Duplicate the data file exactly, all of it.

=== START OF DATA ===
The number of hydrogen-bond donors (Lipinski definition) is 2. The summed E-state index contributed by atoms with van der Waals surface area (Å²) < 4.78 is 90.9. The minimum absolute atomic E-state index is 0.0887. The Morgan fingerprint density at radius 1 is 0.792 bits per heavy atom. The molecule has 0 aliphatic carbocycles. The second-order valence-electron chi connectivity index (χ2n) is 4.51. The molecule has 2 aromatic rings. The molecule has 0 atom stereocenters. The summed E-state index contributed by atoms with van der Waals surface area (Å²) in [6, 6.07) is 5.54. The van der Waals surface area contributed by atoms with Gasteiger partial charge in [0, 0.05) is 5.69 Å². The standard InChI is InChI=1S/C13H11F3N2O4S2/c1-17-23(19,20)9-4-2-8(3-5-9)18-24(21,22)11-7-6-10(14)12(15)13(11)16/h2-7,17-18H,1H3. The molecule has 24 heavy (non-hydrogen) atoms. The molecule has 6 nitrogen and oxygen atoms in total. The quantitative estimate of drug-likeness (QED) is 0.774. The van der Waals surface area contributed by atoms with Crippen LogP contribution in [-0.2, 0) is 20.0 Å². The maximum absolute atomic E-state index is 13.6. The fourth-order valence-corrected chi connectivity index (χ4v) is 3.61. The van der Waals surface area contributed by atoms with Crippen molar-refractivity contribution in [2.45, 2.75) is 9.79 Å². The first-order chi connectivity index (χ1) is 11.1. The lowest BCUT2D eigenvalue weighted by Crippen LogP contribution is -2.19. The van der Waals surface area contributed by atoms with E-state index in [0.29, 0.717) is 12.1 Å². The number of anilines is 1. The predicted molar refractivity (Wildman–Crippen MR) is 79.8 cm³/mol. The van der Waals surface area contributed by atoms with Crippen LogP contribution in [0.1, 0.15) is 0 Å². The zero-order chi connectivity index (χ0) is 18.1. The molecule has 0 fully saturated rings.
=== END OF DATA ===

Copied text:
The number of hydrogen-bond donors (Lipinski definition) is 2. The summed E-state index contributed by atoms with van der Waals surface area (Å²) < 4.78 is 90.9. The minimum absolute atomic E-state index is 0.0887. The Morgan fingerprint density at radius 1 is 0.792 bits per heavy atom. The molecule has 0 aliphatic carbocycles. The second-order valence-electron chi connectivity index (χ2n) is 4.51. The molecule has 2 aromatic rings. The molecule has 0 atom stereocenters. The summed E-state index contributed by atoms with van der Waals surface area (Å²) in [6, 6.07) is 5.54. The van der Waals surface area contributed by atoms with Gasteiger partial charge in [0, 0.05) is 5.69 Å². The standard InChI is InChI=1S/C13H11F3N2O4S2/c1-17-23(19,20)9-4-2-8(3-5-9)18-24(21,22)11-7-6-10(14)12(15)13(11)16/h2-7,17-18H,1H3. The molecule has 24 heavy (non-hydrogen) atoms. The molecule has 6 nitrogen and oxygen atoms in total. The quantitative estimate of drug-likeness (QED) is 0.774. The van der Waals surface area contributed by atoms with Crippen LogP contribution in [-0.2, 0) is 20.0 Å². The maximum absolute atomic E-state index is 13.6. The fourth-order valence-corrected chi connectivity index (χ4v) is 3.61. The van der Waals surface area contributed by atoms with Crippen molar-refractivity contribution in [2.45, 2.75) is 9.79 Å². The first-order chi connectivity index (χ1) is 11.1. The lowest BCUT2D eigenvalue weighted by Crippen LogP contribution is -2.19. The van der Waals surface area contributed by atoms with E-state index in [0.29, 0.717) is 12.1 Å². The number of anilines is 1. The predicted molar refractivity (Wildman–Crippen MR) is 79.8 cm³/mol. The van der Waals surface area contributed by atoms with Crippen LogP contribution in [0.1, 0.15) is 0 Å². The zero-order chi connectivity index (χ0) is 18.1. The molecule has 0 fully saturated rings.